Monsoon showers surely appear as a relief. However, it also brings along health irritants such as infections, allergies, as well as indigestion. But, don’t panic. Making small variations in your eating habits can help keep these problems away. Actually, the atmosphere’s increased humidity affects the digestion of your body to a great extent. High humidity levels during monsoon reduce the body’s capability to digest food.
The monsoon attacks your immune system directly thus resulting in diseases such as dysentery, diarrhea, intestinal helminthes, malaria, and cough & fever. In monsoon season, the immune system gets attacked by various infestations and infections including:
- Viral – common cold, measles, and fever
- Bacterial – cough, infective diarrhea, and tuberculosis
- Parasitic – intestinal helmencis such as hookworm, ascarasis, and other diseases like malaria prevent the body from absorbing the nutrients
Following some simple guidelines on food safety can help you avoid infections and stay healthy even during monsoon. Have a look:
- Prefer using boiled water always. You can boil it and store it in any covered container.
- Use mugs with long handles to prevent contact of hands with water when you fetch water.
- Drink sufficient water at safe and sound place like office or home so that you are able to avoid getting thirsty and thus drinking water outside.
- However, in unavoidable situations, prefer drinking tetra packed drinks or coconut water.
- Raw foods to avoid during monsoon
- During monsoon, street food is something to be said a big no to. However, an even bigger risk is eating raw foods. Monsoon showers are accompanied by diseases like food poisoning, cholera, and dysentery due to weaker digestive system during the season. Actually, raw foods carry some enzymes which are difficult to be processed by the digestive system because of the lower strength levels. Also, raw foods have a tendency to absorb moisture too fast thus making them idyllic for the growth of bacteria.
Some of the raw food options which should be, preferably, avoided in monsoon include:
Salads plus leafy vegetables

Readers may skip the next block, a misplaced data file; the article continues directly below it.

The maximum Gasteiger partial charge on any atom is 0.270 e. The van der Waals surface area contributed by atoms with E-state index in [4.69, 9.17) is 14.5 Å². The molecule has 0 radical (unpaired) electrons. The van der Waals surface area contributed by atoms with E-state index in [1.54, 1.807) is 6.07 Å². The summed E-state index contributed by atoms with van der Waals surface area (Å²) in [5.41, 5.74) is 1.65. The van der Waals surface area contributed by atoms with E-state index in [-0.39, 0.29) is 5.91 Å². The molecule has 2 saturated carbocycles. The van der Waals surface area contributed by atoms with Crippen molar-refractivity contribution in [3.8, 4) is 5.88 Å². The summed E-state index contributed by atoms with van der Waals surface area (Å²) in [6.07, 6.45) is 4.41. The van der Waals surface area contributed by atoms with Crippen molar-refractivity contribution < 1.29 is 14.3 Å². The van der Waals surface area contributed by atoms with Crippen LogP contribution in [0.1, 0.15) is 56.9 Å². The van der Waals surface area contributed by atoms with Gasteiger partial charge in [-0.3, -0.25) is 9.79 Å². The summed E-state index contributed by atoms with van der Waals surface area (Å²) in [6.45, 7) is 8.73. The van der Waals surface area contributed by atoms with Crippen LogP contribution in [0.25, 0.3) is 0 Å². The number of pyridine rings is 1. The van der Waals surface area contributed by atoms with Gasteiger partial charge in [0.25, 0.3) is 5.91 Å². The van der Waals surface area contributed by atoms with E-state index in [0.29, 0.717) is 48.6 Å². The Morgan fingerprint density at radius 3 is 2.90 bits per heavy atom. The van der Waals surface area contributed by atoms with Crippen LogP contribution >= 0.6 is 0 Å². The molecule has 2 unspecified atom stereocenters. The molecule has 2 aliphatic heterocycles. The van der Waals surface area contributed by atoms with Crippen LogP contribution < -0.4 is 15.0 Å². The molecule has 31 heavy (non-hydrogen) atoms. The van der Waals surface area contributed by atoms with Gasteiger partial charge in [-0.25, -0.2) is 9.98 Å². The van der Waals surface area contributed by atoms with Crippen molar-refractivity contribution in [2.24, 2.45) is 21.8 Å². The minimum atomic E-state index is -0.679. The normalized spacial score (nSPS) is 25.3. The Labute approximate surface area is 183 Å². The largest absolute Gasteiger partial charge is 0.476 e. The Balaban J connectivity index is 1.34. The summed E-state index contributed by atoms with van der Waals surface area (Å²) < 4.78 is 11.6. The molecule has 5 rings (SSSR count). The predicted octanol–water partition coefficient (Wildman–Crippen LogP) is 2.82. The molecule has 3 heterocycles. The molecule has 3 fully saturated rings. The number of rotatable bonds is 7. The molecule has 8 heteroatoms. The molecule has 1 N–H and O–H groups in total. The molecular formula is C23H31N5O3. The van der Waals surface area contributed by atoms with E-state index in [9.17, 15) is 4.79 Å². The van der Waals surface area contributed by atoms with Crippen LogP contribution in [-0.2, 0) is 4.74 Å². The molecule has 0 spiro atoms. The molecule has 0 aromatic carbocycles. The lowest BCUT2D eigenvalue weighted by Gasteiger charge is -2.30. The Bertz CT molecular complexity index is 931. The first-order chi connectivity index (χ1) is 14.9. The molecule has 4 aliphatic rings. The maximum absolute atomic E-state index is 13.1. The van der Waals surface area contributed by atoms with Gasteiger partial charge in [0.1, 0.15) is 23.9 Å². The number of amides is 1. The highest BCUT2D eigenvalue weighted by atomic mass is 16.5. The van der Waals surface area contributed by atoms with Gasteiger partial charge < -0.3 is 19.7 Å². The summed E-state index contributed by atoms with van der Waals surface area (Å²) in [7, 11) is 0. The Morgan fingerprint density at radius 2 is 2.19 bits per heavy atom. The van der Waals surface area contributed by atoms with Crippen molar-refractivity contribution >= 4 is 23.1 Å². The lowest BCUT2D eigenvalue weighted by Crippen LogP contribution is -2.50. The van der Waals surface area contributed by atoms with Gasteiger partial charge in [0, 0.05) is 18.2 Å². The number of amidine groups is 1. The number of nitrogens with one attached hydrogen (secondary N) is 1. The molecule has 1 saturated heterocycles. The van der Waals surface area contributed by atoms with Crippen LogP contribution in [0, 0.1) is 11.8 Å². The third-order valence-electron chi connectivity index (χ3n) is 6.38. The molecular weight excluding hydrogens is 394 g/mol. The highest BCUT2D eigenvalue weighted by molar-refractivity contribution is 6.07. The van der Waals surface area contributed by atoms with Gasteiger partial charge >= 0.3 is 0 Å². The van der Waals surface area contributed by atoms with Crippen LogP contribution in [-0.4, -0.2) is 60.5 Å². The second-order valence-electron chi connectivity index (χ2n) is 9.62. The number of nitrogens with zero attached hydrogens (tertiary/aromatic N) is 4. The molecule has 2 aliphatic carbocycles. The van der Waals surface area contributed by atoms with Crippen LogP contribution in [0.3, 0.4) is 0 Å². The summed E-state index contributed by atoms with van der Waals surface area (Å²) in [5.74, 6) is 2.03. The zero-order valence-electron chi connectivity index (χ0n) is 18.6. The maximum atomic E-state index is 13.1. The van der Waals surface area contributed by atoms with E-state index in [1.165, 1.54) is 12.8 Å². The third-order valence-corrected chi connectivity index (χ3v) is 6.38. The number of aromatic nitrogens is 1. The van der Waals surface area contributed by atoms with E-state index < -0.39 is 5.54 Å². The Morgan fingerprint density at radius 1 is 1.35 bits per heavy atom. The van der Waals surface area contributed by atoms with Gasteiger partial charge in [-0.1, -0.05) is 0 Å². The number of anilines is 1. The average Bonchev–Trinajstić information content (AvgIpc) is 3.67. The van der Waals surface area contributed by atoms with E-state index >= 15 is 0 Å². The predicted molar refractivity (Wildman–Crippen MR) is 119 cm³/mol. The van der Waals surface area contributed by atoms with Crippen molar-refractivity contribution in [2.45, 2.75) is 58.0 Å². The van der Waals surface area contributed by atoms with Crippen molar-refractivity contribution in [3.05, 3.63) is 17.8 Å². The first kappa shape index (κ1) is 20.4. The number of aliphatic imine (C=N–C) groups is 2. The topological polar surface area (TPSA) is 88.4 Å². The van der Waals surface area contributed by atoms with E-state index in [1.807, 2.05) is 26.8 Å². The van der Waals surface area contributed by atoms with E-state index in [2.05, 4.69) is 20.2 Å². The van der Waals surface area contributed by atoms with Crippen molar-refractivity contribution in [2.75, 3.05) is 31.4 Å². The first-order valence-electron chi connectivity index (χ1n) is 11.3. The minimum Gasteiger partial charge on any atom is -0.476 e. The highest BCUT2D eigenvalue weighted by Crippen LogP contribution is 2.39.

The damp nature of chopped or cut raw vegetables makes them more susceptible to getting contaminated. This leads to thriving of germs thus making grounds for different infectious diseases.
Stay away from raw and chopped fruits, specifically when they have been kept in open. Avoid taking watermelon, cucumber, musk melon, as well as watery fruits. These food items, due to their damp nature, increase the chances of bacteria to attack them, particularly during monsoon for bacteria occurs in greater count during this season.
Raw eggs and seafood should essentially be avoided during monsoon. Be even more careful with foods like prawns and fish as this is the breeding season for them. Consuming wrong fish may become a cause for stomach infection. Therefore, be cautious while buying fish and also ensure that it is a fresh one. In monsoon, try staying away from raw fish, like sushi. Try taking a balanced diet with good protein levels to congregate your body’s requirement of rainy season. One good option is taking hot foods like cooked meals and soups.
If possible, try staying away from the consumption of vegetable and fruit juices, especially if they have been kept outside for considerable time. Besides, also avoid drinking from wayside stalls. However, if you feel like taking juices, it’s better to prepare them at home and drink it immediately after they are prepared. Another piece of advice is to avoid having buttermilk for waterborne diseases are widespread during the season.
Tips to eat healthy in monsoon
Here are some more tips for you to help you eat healthy during monsoon season. These include: